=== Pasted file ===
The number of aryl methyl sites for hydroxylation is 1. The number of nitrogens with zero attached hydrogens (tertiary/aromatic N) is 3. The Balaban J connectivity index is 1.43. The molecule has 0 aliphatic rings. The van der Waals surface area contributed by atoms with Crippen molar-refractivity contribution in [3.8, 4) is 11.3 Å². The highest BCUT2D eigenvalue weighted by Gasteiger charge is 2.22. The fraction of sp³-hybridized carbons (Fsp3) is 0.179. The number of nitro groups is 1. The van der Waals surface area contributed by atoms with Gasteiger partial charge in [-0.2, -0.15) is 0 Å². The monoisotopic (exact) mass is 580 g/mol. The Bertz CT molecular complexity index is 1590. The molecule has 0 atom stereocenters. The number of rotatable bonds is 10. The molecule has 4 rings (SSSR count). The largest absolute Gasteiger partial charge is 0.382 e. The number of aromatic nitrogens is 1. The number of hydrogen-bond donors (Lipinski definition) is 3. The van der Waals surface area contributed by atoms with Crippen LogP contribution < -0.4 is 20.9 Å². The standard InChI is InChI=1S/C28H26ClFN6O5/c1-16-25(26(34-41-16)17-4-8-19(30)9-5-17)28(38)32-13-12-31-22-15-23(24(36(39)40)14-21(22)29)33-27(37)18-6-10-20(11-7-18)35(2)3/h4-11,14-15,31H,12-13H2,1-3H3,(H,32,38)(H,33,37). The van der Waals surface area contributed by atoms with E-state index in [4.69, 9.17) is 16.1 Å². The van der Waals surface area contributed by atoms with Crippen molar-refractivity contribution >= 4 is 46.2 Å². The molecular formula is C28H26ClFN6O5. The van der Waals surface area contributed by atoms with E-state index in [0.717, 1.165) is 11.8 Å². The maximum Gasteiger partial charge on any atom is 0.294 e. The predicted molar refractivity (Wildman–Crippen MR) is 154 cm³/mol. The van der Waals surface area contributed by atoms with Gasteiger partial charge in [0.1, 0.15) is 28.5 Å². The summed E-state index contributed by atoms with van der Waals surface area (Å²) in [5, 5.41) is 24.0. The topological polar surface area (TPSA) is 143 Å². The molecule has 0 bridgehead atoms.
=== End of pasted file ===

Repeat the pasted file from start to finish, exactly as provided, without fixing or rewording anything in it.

The number of aryl methyl sites for hydroxylation is 1. The number of nitrogens with zero attached hydrogens (tertiary/aromatic N) is 3. The Balaban J connectivity index is 1.43. The molecule has 0 aliphatic rings. The van der Waals surface area contributed by atoms with Crippen molar-refractivity contribution in [3.8, 4) is 11.3 Å². The highest BCUT2D eigenvalue weighted by Gasteiger charge is 2.22. The fraction of sp³-hybridized carbons (Fsp3) is 0.179. The number of nitro groups is 1. The van der Waals surface area contributed by atoms with Gasteiger partial charge in [-0.2, -0.15) is 0 Å². The monoisotopic (exact) mass is 580 g/mol. The Bertz CT molecular complexity index is 1590. The molecule has 0 atom stereocenters. The number of rotatable bonds is 10. The molecule has 4 rings (SSSR count). The largest absolute Gasteiger partial charge is 0.382 e. The number of aromatic nitrogens is 1. The number of hydrogen-bond donors (Lipinski definition) is 3. The van der Waals surface area contributed by atoms with Crippen LogP contribution < -0.4 is 20.9 Å². The standard InChI is InChI=1S/C28H26ClFN6O5/c1-16-25(26(34-41-16)17-4-8-19(30)9-5-17)28(38)32-13-12-31-22-15-23(24(36(39)40)14-21(22)29)33-27(37)18-6-10-20(11-7-18)35(2)3/h4-11,14-15,31H,12-13H2,1-3H3,(H,32,38)(H,33,37). The van der Waals surface area contributed by atoms with E-state index in [4.69, 9.17) is 16.1 Å². The van der Waals surface area contributed by atoms with Crippen molar-refractivity contribution >= 4 is 46.2 Å². The molecular formula is C28H26ClFN6O5. The van der Waals surface area contributed by atoms with E-state index in [0.717, 1.165) is 11.8 Å². The maximum Gasteiger partial charge on any atom is 0.294 e. The predicted molar refractivity (Wildman–Crippen MR) is 154 cm³/mol. The van der Waals surface area contributed by atoms with Gasteiger partial charge in [0.1, 0.15) is 28.5 Å². The summed E-state index contributed by atoms with van der Waals surface area (Å²) in [5, 5.41) is 24.0. The topological polar surface area (TPSA) is 143 Å². The molecule has 0 bridgehead atoms.